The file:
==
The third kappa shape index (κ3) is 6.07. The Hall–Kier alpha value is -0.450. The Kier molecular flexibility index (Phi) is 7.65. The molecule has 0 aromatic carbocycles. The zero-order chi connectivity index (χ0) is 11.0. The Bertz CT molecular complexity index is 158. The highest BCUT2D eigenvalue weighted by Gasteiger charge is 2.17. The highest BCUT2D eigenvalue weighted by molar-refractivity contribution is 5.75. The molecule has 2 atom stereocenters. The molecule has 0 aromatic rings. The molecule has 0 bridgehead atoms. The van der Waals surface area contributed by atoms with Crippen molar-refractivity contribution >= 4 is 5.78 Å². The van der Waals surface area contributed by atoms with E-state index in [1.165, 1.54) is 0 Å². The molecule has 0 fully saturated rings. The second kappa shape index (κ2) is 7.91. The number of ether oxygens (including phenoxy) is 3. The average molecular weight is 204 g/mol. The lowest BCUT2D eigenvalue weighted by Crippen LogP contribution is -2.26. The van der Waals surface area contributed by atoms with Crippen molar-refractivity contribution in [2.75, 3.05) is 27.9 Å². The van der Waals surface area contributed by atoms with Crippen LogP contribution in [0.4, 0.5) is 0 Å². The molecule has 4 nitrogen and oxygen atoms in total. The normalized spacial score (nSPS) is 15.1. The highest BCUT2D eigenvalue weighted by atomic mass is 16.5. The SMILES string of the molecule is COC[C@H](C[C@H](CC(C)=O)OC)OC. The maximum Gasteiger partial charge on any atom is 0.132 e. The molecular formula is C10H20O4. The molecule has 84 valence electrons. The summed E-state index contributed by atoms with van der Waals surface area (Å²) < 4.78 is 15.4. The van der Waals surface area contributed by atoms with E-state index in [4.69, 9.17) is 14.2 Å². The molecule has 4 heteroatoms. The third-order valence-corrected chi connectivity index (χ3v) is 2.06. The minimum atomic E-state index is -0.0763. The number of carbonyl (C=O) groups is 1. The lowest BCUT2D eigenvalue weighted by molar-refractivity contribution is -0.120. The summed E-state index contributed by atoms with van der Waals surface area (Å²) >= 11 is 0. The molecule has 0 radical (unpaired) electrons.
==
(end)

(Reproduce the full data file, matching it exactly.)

The third kappa shape index (κ3) is 6.07. The Hall–Kier alpha value is -0.450. The Kier molecular flexibility index (Phi) is 7.65. The molecule has 0 aromatic carbocycles. The zero-order chi connectivity index (χ0) is 11.0. The Bertz CT molecular complexity index is 158. The highest BCUT2D eigenvalue weighted by Gasteiger charge is 2.17. The highest BCUT2D eigenvalue weighted by molar-refractivity contribution is 5.75. The molecule has 2 atom stereocenters. The molecule has 0 aromatic rings. The molecule has 0 bridgehead atoms. The van der Waals surface area contributed by atoms with Crippen molar-refractivity contribution >= 4 is 5.78 Å². The van der Waals surface area contributed by atoms with E-state index in [1.165, 1.54) is 0 Å². The molecule has 0 fully saturated rings. The second kappa shape index (κ2) is 7.91. The number of ether oxygens (including phenoxy) is 3. The average molecular weight is 204 g/mol. The lowest BCUT2D eigenvalue weighted by Crippen LogP contribution is -2.26. The van der Waals surface area contributed by atoms with Crippen molar-refractivity contribution in [2.75, 3.05) is 27.9 Å². The van der Waals surface area contributed by atoms with Crippen LogP contribution in [0.4, 0.5) is 0 Å². The molecule has 4 nitrogen and oxygen atoms in total. The normalized spacial score (nSPS) is 15.1. The highest BCUT2D eigenvalue weighted by atomic mass is 16.5. The SMILES string of the molecule is COC[C@H](C[C@H](CC(C)=O)OC)OC. The maximum Gasteiger partial charge on any atom is 0.132 e. The molecular formula is C10H20O4. The molecule has 84 valence electrons. The summed E-state index contributed by atoms with van der Waals surface area (Å²) < 4.78 is 15.4. The van der Waals surface area contributed by atoms with E-state index in [4.69, 9.17) is 14.2 Å². The molecule has 4 heteroatoms. The third-order valence-corrected chi connectivity index (χ3v) is 2.06. The minimum atomic E-state index is -0.0763. The number of carbonyl (C=O) groups is 1. The lowest BCUT2D eigenvalue weighted by molar-refractivity contribution is -0.120. The summed E-state index contributed by atoms with van der Waals surface area (Å²) >= 11 is 0. The molecule has 0 radical (unpaired) electrons.